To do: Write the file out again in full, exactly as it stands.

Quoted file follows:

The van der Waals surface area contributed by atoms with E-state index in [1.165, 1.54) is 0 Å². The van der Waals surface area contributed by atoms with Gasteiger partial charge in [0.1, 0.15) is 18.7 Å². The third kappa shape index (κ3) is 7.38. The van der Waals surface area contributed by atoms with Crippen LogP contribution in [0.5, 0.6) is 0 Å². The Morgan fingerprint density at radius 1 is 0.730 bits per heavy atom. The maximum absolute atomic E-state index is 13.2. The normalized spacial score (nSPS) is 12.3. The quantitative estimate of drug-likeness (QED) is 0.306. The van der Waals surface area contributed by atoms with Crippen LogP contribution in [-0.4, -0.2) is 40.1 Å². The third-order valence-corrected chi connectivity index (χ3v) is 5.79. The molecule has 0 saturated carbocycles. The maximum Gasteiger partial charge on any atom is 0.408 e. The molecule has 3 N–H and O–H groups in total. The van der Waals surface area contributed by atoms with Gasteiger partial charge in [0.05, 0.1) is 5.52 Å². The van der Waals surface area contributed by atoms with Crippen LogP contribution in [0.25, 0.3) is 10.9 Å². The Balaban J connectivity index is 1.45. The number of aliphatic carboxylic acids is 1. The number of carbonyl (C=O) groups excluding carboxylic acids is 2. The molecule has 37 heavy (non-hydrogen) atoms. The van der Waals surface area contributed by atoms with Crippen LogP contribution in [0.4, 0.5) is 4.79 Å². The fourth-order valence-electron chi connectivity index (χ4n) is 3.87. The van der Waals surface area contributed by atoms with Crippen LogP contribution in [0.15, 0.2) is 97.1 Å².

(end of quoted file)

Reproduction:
The van der Waals surface area contributed by atoms with E-state index in [1.165, 1.54) is 0 Å². The van der Waals surface area contributed by atoms with Gasteiger partial charge in [0.1, 0.15) is 18.7 Å². The third kappa shape index (κ3) is 7.38. The van der Waals surface area contributed by atoms with Crippen LogP contribution in [0.5, 0.6) is 0 Å². The Morgan fingerprint density at radius 1 is 0.730 bits per heavy atom. The maximum absolute atomic E-state index is 13.2. The normalized spacial score (nSPS) is 12.3. The quantitative estimate of drug-likeness (QED) is 0.306. The van der Waals surface area contributed by atoms with Crippen LogP contribution in [-0.4, -0.2) is 40.1 Å². The third-order valence-corrected chi connectivity index (χ3v) is 5.79. The molecule has 0 saturated carbocycles. The maximum Gasteiger partial charge on any atom is 0.408 e. The molecule has 3 N–H and O–H groups in total. The van der Waals surface area contributed by atoms with Gasteiger partial charge in [0.05, 0.1) is 5.52 Å². The van der Waals surface area contributed by atoms with Crippen LogP contribution in [0.25, 0.3) is 10.9 Å². The Balaban J connectivity index is 1.45. The number of aliphatic carboxylic acids is 1. The number of carbonyl (C=O) groups excluding carboxylic acids is 2. The molecule has 37 heavy (non-hydrogen) atoms. The van der Waals surface area contributed by atoms with Crippen LogP contribution in [0.4, 0.5) is 4.79 Å². The fourth-order valence-electron chi connectivity index (χ4n) is 3.87. The van der Waals surface area contributed by atoms with Crippen LogP contribution in [0.15, 0.2) is 97.1 Å².